Ashokamitran goes down memory lane to recall how Karainda Nizhalgal was written.
The cover of my first novel, which also happens to be my first book, is a conventional one — a pretty face occupying most of the cover. The title appears in faint letters and the name of the author is fainter. But the book was a minor sensation in 1969, the year of its publication. Actually I was trying to publish a short story collection — I had more than 30 published stories at that time — but the publishers said short stories do not sell. After all, I hadn’t published a book yet.
Technically that first novel was not my first one. I had written half a novel in 1957 and a novella in 1959. My problem was the more popular magazines were not comfortable with my stories and the little magazines didn’t go beyond a few hundred readers. My first published novel also happened to be published in a little magazine, Deepam (light). The editor asked me for a serialised novel but kept insisting on a synopsis. Actually, I do not plan my stories and novels though I would not prescribe this to all aspiring writers. But I managed to give him a synopsis. He immediately said that he had planned to write a novel on that subject himself. But the announcement of my serial had been made and I was free from having to tell another synopsis.
That is how I managed to write Karainda Nizhalgal (dissolved images). The novel was a series of 10 vignettes and baffled my editor considerably. Even as it was being published, it drew the attention of the most vocal of political parties. The literary critics were, of course, ecstatic. Now they had material to discuss and offer any number of interpretations. By this time, the Communist Party of India had split. One group hailed my novel as a thundering voice for all that they stood for. The other found a number of instances of anti-people pronouncements in the novel and called me an enemy of the people.
It took quite a while for people to read the novel. Apart from the literary wings of political parties, my novel was one of the least read novels in the world. It didn’t get the much-coveted library order. But my publisher was a good soul and made a calculation of the royalty and paid me straightaway. Now, of course, the novel is always in demand though it is nearly 50 years old. It has been translated twice into English and one translation titled Star-Crossed was short-listed for Crossword Prize.
The novel consists of 10 chapters with different points of view seemingly telling a different story but readers will find it is the same human tragedy that has been written for hundreds of years. There are a couple of characters who appear to get wealthy but that is illusory. I have often said that Karainda Nizhalgal is not one of my favourites but, chronologically, it is my first published novel; so I have to talk about it. I was embarrassed when someone approached me with a proposal to make a film based on it. Like so of grandiose plans, nothing came of it. I write only to be read and, if that offers some stimulation to the reader’s imagination, I am most happy.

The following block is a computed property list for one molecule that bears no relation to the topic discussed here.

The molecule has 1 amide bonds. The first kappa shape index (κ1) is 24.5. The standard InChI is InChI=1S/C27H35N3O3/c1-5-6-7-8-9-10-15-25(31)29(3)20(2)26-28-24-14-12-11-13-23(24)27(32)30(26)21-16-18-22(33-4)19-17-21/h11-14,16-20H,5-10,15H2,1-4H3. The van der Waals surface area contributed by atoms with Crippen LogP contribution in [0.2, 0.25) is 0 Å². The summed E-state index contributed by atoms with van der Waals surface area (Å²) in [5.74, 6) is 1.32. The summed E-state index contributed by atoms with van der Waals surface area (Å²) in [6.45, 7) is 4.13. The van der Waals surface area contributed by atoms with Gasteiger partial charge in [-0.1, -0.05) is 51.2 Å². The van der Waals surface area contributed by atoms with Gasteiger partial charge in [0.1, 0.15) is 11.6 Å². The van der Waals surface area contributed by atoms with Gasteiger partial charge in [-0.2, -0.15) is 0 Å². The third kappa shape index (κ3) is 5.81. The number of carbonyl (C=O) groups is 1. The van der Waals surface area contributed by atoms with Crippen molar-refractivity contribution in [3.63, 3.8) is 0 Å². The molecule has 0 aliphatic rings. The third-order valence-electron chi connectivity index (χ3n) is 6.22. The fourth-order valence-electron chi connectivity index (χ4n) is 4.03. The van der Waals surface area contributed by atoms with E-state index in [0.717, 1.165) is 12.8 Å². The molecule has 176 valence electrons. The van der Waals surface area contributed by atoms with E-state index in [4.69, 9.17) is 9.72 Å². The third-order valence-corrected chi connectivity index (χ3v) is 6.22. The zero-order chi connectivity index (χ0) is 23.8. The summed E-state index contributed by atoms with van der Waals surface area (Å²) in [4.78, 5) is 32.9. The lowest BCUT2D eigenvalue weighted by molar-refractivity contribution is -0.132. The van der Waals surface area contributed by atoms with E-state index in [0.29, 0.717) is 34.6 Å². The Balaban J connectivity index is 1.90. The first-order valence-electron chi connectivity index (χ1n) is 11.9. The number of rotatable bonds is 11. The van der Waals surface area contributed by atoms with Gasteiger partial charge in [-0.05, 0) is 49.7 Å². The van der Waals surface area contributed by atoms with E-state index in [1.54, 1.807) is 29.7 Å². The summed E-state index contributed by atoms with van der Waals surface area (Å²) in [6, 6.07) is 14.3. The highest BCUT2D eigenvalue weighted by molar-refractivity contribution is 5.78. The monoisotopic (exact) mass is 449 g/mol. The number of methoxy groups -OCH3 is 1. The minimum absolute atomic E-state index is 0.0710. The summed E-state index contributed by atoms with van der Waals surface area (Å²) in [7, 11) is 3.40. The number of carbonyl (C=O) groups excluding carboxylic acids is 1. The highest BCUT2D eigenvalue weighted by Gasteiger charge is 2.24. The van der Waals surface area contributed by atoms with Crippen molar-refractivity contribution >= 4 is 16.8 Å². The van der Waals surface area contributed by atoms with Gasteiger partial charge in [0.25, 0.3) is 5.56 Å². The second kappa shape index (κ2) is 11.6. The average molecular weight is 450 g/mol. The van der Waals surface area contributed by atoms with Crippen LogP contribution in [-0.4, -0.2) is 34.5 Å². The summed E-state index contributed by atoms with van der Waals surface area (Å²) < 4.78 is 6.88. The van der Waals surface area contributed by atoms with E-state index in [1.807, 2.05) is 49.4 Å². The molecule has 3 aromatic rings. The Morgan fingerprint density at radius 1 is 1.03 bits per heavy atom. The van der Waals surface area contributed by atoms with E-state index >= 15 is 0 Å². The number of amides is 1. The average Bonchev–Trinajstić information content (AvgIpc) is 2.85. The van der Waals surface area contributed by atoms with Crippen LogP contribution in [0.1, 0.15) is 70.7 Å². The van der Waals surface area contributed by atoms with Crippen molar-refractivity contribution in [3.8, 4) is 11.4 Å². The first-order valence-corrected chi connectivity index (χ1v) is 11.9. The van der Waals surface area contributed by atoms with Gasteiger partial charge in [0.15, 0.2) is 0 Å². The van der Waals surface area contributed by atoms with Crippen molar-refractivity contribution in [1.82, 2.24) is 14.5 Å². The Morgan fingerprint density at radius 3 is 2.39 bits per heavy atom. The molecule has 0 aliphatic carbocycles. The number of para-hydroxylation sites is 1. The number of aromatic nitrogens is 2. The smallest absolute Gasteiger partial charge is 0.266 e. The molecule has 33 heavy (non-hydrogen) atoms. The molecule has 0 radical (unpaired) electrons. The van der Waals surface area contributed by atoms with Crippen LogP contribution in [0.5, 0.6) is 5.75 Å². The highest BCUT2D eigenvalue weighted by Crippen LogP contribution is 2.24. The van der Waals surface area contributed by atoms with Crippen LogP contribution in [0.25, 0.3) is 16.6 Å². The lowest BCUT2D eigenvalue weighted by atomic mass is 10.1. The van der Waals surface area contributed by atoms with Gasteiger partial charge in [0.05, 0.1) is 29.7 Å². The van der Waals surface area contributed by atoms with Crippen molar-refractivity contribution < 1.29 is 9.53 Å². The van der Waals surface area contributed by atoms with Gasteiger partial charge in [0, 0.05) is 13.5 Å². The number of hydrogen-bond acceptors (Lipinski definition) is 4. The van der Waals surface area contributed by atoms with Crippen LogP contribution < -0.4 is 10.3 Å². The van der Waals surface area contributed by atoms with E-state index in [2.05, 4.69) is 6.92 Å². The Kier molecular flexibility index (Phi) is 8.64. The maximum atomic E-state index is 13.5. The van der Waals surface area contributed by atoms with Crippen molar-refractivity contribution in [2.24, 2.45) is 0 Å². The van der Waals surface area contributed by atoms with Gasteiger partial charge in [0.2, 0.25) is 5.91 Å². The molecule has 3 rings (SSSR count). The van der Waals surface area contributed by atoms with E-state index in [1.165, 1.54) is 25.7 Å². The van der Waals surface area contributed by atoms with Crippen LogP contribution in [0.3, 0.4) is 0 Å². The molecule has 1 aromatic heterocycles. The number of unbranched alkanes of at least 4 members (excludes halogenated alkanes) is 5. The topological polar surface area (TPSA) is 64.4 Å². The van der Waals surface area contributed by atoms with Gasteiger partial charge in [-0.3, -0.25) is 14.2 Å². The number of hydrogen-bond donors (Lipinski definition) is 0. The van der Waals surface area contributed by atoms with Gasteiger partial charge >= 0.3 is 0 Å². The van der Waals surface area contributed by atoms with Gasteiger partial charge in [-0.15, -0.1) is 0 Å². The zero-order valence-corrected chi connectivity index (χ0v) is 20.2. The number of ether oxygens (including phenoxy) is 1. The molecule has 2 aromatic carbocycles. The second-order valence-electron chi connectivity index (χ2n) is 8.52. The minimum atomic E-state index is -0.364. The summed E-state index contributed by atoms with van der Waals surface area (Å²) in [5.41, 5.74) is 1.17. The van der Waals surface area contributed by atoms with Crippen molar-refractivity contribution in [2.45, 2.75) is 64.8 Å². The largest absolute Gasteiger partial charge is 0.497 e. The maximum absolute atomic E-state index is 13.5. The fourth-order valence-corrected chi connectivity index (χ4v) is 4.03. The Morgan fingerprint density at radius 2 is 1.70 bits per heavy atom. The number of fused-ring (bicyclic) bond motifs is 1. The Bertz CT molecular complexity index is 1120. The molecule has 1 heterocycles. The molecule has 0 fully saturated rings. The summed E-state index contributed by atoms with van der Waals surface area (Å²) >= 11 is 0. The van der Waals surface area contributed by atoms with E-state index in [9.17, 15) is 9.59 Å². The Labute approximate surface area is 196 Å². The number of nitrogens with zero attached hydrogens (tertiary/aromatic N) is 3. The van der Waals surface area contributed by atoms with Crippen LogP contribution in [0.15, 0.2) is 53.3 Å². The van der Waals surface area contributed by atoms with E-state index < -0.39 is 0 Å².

There are other memories of the novel. I like working in the open and I wrote most of the novel in a public park. I wrote at a particular bench and I usually went to the park at 6.00 a.m. If the bench was occupied, I felt relieved that I would not have to write that day. The park had very few trees and, by 7.00 a.m., the sun would become oppressive. So I had just half an hour to write.
It was at this park that I wrote many stories, two novels, translations, seminar papers and even a play. I had to abandon writing there when acquaintances began to sit by me and discuss a range of subjects. One astrologer would frequently ask if I wanted to know my future. I knew he was down and out and some money from me would get him a cup of coffee. Another friend came for a smoke but felt the experience was better if he interrupted my writing. Everyone has to work to make a living but it appears they cannot bear to see another work. Though all this delayed my writing, I was not upset. Those people probably derived greater happiness from preventing me from getting on with my writing. I have a secret feeling that they had read some piece of mine and felt strongly that I should not write. They were probably my best critics. For nearly 15 years, the park helped me write. Then it became crowded and noisy so I stopped going there. But it is mentioned whenever someone has to write about me. The evil that men do lives long after the event.